Charred Cauliflower Salad

Charred Chopped Cauliflower Salad
Photo by Penny De Los Santos / Styling by Frances Boswell

Given the abundance of agriculture in Sonoma County, “farm to table” is practically a given in the local restaurant scene. But for Perry Hoffman, chef at SHED Café, the farm is the table.

“Just outside my front door in Healdsburg, I can find miner’s lettuce, chickweed, lemon balm, sorrel and all sorts of mushrooms,” he says. “I see our hills as a table that is constantly spread.”

The restaurant is part of the larger SHED concept, which also encompasses a market and gathering space. Locals can rub shoulders with their food and wine purveyors here over spectacular dishes prepared by Hoffman that change daily.

Chef Perry Hoffman
Photo by Caitlyn McCaffrey

“Every farm here has their niche products, and SHED was built to connect this agricultural community,” says Hoffman. “We work with around 15 farms—and some backyards—on a daily basis. Our own HomeFarm, in Dry Creek Valley, grows a diverse array of vegetables, fruits, nuts, herbs and edible flowers.”

Sustainable farmers, winemakers and environmentalists are all part of this community. Last year, SHED started “Taste Of Place,” a dining series that showcases local wine and food through a lens of history, terroir and agricultural philosophy.

“Each gathering is unique, from the menu to the conversations between the growers, winemakers and attendees,” says Hoffman. “Our vision has always been to create a place where the beauty and aliveness of the complete food cycle—the growing, preparing, and eating and drinking—would become visible.”

Ingredients for Charred Cauliflower Salad
  • 1 large white cauliflower, cut into small florets
  • 2 tablespoons grapeseed oil
  • Salt, to taste
  • Black pepper, to taste
  • Pecan Purée*
  • Vadouvan Vinaigrette (recipe below)
  • 1 cup toasted pecans
  • 16 Medjool dates, pitted and halved
  • 2 cups lightly packed young kale, torn roughly
Directions for Charred Cauliflower Salad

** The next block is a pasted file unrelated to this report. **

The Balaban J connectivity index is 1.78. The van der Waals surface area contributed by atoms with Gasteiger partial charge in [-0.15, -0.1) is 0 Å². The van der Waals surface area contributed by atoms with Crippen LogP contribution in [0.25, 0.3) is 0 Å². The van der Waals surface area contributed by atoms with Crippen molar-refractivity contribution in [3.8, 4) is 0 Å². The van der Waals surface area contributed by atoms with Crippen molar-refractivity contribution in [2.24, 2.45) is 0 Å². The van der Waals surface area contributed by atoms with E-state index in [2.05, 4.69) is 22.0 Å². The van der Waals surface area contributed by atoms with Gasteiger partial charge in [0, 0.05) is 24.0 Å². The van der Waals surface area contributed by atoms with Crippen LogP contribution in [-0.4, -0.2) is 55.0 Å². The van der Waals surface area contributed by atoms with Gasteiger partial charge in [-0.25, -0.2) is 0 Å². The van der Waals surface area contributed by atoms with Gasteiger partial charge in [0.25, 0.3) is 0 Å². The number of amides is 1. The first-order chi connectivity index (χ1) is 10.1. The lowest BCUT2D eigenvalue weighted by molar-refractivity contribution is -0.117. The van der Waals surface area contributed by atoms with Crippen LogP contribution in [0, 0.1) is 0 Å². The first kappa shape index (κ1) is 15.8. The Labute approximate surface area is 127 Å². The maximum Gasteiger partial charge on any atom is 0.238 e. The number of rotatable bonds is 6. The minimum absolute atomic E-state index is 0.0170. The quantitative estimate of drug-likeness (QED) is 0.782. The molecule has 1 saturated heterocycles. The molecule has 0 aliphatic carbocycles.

Heat oven to 450˚F. Warm large, heavy skillet over high heat. Add grapeseed oil and cauliflower in single layer, cooking in batches, if necessary. Cook about 5 minutes, until charred in spots. Transfer to baking sheet, and toss with salt and pepper to taste. Roast 5 minutes. Transfer to mixing bowl.

On large platter, spread pecan purée evenly. Dress warm cauliflower lightly with vinaigrette, and arrange atop purée. Top with pecans, dates and kale. Sprinkle with additional vinaigrette. Serves 4–6.

Pecan Purée Ingredients
  • 2 cups toasted pecans
  • 3 tablespoons coriander seeds
  • 1 bay leaf
  • 1 tablespoon salt
Directions for Pecan Purée

Place pecans, coriander seeds, bay leaf and salt in saucepan with 1½ cups water. Cover and simmer over low heat 20 minutes. Remove bay leaf. Transfer mixture into blender or food processor. Purée until very smooth. Set aside.

Vadouvan Vinaigrette
  • ½ cup neutral oil (like grapeseed), plus additional for pan
  • ½ yellow onion, diced
  • 5 cloves garlic, minced
  • 1 tablespoon vadouvan (a French curry-style spice blend)
  • 1 teaspoon mustard seeds
  • 1 teaspoon salt, plus more to taste
  • 1 tablespoon white-wine vinegar
  • 2 tablespoons Meyer lemon juice
  • ½ cup extra-virgin olive oil
Directions for Vadouvan Vinaigrette

Warm sauté pan over medium heat, and coat lightly with neutral oil. Add onions, garlic, vadouvan, mustard seeds and salt. Cook 10 minutes, stirring often. Transfer into blender. Add vinegar and lemon juice, and blend until smooth. With blender running, add oils. Add salt, to taste. Set aside.

Pair It

2015 Wind Gap Trousseau Gris (Russian River Valley) Hoffman says, “We pour this wine on tap at SHED’s Fermentation Bar. Its zesty acidity complements the rich vadouvan spice and charred cauliflower. The roasted dates and pecans crave a refreshing pairing like the Trousseau Gris with its aromas of mandarin, bright minerality, a hint of spice and round textured finish.”

Published on May 26, 2017
About the Author
Nils Bernstein
Contributing Editor, Food

A fan of sweet wines, sour beers, and old-school Rioja, Bernstein is an exhaustive traveler in search of new and unsung chefs and restaurants, innovative wine and food pairings, and eating and drinking at the source. In addition to Wine Enthusiast, Bernstein has written for Bon Appetit, Men’s Journal, New York Times, Men’s Fitness, Hemispheres, and Kinfolk, among others.


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